Tuesday, May 3, 2011

May Day

May Day, May Day! To some that's a wonderful time to dance around a Maypole and celebrate spring, but to others it's the ultimate cry for help.  In this instance, it's a little of both.

In the spirit of the Spring Fairy, Gal Friday (GF) drove me to the mall so I could purchase some new duds...hopefully, somewhat brighter than my normal khaki and other earth tones.  So this is a celebration of spring, right?  This is a good thing, right?  OK, I'm ready to let the moths out of my wallet; go for the gusto and grab the brass ring. The only requirement I mention to Gal Friday is I buy American.  One would think this wasn't asking too much.  One would think not!

Willing to enhance my wardrobe with a color infusion that would make any peacock proud,  I wheel to the men's department of an American department store; GF is beaming.  She coaxes me over to a display of short sleeve summer pullover shirts that dazzle the eyes.  I used to refer to them as golf shirts, but I don't know if that's politically correct anymore.  They've got pink, white, a bright red, a brighter yellow and the brightest royal blue I've ever seen on any color chart.  That's just the first shelf.  The lower one houses some shirts of green, turquoise, peach and some color I don't know how to describe.  This place looks like an explosion in a fireworks factory.  However, undeterred, she began a relentless "oohs and aahs, wouldn't you look good in this?"  Knowing I don't look particularly good in anything, I mumble something like "yes, if the lights are out."   Of course, not wanting to dampen her enthusiasm, I mumbled softly enough so her delicate ears didn't hear.  Sometimes I'm not as dumb as I look -- sometimes.

Without delay, she heads for the cherry red shirt.  I'm thinking red badge of courage or maybe the scarlet A.  She points out it's an American company label.  I casually ask, "Does the label say made in America?"  Her rejoinder is like questioning my lineage, "If it's an American brand, I would think it's made in this country."  She didn't complete the sentence with "you fool", but the implication hung in the air.

Being a kind, considerate and patient person, she begrudgingly checked out the label...made in Pakistan.  Hmm.  Next she grabbed the yellow one that reminded me of one of those atrocious bright yellow cars now whirling along our highways.  You don't need headlights to see them at night...made in Cambodia.  One of GF's eyebrows begins to rise.

She doesn't grab the royal blue garment, but instead, handles it like it has scales...made in Egypt.  I figure at least we're getting closer to home.  Regardless, up goes eyebrow number two.  I notice her jaw tighten while picking up the white shirt...made in Bangladesh.  At this point, Gal Friday is not too happy and, to be honest, even Ed, the cynic, is a little surprised.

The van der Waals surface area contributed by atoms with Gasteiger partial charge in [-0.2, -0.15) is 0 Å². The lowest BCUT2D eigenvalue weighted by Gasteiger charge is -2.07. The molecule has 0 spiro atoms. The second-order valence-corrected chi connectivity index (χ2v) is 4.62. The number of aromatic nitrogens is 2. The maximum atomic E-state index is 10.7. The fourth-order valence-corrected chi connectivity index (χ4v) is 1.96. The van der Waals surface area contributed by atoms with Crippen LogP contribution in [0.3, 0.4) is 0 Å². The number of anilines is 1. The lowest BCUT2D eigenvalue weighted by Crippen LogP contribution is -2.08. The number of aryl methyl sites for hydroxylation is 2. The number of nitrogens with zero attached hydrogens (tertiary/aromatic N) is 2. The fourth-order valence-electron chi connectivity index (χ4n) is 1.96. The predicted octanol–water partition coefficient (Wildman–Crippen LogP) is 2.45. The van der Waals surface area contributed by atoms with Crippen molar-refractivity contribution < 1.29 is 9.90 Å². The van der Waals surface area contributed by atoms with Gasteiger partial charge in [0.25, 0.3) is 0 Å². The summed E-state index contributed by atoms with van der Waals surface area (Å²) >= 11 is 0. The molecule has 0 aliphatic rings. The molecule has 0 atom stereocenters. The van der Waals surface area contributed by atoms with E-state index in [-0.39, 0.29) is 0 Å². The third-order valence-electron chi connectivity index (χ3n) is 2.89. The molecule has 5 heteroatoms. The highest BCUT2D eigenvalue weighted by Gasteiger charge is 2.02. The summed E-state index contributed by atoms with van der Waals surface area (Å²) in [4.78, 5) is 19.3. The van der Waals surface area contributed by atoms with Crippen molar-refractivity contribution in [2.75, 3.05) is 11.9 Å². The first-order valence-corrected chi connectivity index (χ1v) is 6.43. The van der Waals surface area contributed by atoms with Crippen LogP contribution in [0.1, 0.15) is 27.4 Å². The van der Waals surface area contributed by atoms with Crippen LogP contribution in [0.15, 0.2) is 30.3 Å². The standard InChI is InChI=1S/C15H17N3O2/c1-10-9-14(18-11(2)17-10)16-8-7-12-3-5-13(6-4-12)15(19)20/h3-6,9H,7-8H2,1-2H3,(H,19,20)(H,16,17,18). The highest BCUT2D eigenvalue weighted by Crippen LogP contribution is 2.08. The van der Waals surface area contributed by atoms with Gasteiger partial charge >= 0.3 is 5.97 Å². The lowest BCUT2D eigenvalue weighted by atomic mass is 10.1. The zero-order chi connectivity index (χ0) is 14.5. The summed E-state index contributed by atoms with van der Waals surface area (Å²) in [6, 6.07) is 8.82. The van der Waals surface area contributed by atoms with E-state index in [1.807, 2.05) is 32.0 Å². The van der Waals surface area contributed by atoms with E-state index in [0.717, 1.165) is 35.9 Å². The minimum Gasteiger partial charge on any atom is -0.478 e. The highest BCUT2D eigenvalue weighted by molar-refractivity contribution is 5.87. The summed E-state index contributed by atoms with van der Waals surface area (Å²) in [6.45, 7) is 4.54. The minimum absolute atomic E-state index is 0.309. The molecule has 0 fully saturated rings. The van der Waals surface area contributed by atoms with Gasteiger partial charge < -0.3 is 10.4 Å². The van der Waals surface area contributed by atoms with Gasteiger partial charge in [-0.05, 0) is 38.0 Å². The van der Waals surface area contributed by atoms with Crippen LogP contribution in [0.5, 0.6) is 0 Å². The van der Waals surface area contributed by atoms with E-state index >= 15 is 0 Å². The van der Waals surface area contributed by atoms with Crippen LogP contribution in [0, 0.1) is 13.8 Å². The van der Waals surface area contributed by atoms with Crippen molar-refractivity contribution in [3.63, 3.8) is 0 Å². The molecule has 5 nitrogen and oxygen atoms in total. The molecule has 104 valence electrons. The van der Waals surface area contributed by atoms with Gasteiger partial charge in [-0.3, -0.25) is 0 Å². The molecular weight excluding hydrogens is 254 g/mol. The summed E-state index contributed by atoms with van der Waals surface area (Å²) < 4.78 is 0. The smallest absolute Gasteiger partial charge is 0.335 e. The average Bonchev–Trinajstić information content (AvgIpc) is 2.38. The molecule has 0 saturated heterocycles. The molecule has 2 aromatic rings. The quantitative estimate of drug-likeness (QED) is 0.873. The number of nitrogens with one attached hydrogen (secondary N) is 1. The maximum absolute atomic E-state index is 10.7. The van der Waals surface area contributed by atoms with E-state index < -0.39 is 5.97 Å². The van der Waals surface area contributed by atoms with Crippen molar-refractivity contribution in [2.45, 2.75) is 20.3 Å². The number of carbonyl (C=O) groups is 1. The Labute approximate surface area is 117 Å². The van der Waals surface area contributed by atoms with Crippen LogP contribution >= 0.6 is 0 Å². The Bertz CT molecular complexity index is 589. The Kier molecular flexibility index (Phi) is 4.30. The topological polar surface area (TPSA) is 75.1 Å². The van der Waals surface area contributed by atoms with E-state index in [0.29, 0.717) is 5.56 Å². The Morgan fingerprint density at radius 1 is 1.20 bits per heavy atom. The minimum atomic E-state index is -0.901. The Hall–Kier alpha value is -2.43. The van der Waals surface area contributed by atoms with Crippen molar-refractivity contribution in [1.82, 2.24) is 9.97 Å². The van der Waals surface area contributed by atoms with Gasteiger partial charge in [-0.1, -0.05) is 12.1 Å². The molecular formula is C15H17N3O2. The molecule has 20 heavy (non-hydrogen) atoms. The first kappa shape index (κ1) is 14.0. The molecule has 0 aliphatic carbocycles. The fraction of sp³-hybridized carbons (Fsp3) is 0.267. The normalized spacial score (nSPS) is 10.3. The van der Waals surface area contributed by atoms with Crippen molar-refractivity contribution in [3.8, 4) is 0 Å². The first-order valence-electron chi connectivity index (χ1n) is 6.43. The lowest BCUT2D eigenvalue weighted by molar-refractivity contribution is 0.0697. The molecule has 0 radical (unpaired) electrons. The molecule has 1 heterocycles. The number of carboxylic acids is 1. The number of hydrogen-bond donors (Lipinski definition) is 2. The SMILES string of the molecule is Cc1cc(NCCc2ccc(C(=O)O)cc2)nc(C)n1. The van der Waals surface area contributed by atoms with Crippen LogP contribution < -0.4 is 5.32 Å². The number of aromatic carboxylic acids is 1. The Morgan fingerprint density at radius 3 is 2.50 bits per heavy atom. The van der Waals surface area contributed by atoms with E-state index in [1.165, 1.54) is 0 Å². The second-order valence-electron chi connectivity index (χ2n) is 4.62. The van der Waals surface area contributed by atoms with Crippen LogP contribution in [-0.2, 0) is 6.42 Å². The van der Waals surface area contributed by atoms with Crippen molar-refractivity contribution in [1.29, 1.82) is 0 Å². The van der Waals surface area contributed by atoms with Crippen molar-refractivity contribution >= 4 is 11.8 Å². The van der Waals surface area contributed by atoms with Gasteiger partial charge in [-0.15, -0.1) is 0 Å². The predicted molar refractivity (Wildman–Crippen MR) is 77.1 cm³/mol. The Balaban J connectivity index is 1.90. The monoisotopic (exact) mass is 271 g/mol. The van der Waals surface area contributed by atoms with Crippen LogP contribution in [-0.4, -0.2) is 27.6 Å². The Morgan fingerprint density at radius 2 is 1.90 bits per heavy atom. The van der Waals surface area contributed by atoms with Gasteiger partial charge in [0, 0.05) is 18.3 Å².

Disgusted with the reality of shirt manufacturing, she leads me to the section of shorts.  We used to call these Bermuda shorts, but again, I'm a little gun shy about committing a political boo-boo, or much worse, a fashion faux pas so I'll just call them shorts.  While I chose a nondescript pair of khakis, she selects a pair of plaid pants that remind me of some old golf slacks of the Sixties.  The only thing missing is a white patent leather belt.  The khaki shorts...made in Viet Nam and the multi-colored plaid ones...made in India.

Just so you know, I'm not going to go bananas now, but does this really make sense?  Four shirts and two pair of shorts by American manufacturers made in six foreign countries doesn't seem logical.  Now I'm certainly not an economic advisor, but wouldn't it be nice if these items were made between the Atlantic and Pacific in our good ole US of A?  Oh, I know about free trade and world markets, but I've seen the real devastation of unemployment in the textile industry first hand.  I've witnessed the closing of mills that absolutely shut down small mill villages and tore families apart.  It breaks my heart to ride through ghost towns that two decades ago flourished.  The people of these mills were proud of their finished products and. if you noticed, they had reason to be.  Garments fit with consistency; colors didn't fade like today's; their looms gave us better quality cloth.  In general, the American textile workers gave us a superior product. 

Unemployment is a dangerous thing.  When people don't work, they don't buy.  Unemployment causes our governments to grant more to entitlement programs.  People who are homeless and jobless often turn to crime by necessity, which also means more money spent on non-productive services.  All these factors work against improving our gross national product, which, in turn, ends up pushing our national debt to unbelievable proportions. 

It's true some giant companies manufacture their goods cheaper using off shore labor, but the end product is also of cheaper quality.  Who are these American companies going to sell their products to if people can't afford to buy them?  Most civilized nations place embargoes on American products shrinking our foreign markets.  Many old line companies in our country are now gone since we opened the floodgates.  Don't let anyone kid you, recession is a direct result of unemployment.  Many politicians and economists candy coat the situation and expound on all kinds of consequential factors, but the principal reason we are in trouble as a nation is due to unemployment.  Of course, greed runs a close second.

So the next time you wander into the store to buy something, check to see if it's made in America.

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